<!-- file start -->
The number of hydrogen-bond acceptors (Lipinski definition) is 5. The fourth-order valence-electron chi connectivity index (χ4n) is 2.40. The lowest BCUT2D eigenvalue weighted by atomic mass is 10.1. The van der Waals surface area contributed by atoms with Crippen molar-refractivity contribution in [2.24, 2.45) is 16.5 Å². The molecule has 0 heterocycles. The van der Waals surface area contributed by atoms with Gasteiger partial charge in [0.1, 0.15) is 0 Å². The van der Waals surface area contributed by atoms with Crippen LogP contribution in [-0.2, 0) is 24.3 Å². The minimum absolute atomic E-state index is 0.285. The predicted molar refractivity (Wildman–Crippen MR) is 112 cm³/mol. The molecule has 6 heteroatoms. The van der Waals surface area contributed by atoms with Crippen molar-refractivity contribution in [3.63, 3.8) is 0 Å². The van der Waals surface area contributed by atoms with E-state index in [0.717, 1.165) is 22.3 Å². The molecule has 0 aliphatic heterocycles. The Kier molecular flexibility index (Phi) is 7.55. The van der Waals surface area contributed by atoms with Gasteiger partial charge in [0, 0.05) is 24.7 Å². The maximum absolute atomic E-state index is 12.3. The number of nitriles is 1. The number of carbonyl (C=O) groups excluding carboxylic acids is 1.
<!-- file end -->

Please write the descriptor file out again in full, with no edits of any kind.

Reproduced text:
The number of hydrogen-bond acceptors (Lipinski definition) is 5. The fourth-order valence-electron chi connectivity index (χ4n) is 2.40. The lowest BCUT2D eigenvalue weighted by atomic mass is 10.1. The van der Waals surface area contributed by atoms with Crippen molar-refractivity contribution in [2.24, 2.45) is 16.5 Å². The molecule has 0 heterocycles. The van der Waals surface area contributed by atoms with Gasteiger partial charge in [0.1, 0.15) is 0 Å². The van der Waals surface area contributed by atoms with Crippen LogP contribution in [-0.2, 0) is 24.3 Å². The minimum absolute atomic E-state index is 0.285. The predicted molar refractivity (Wildman–Crippen MR) is 112 cm³/mol. The molecule has 6 heteroatoms. The van der Waals surface area contributed by atoms with Crippen molar-refractivity contribution in [3.63, 3.8) is 0 Å². The van der Waals surface area contributed by atoms with E-state index in [0.717, 1.165) is 22.3 Å². The molecule has 0 aliphatic heterocycles. The Kier molecular flexibility index (Phi) is 7.55. The van der Waals surface area contributed by atoms with Gasteiger partial charge in [0, 0.05) is 24.7 Å². The maximum absolute atomic E-state index is 12.3. The number of nitriles is 1. The number of carbonyl (C=O) groups excluding carboxylic acids is 1.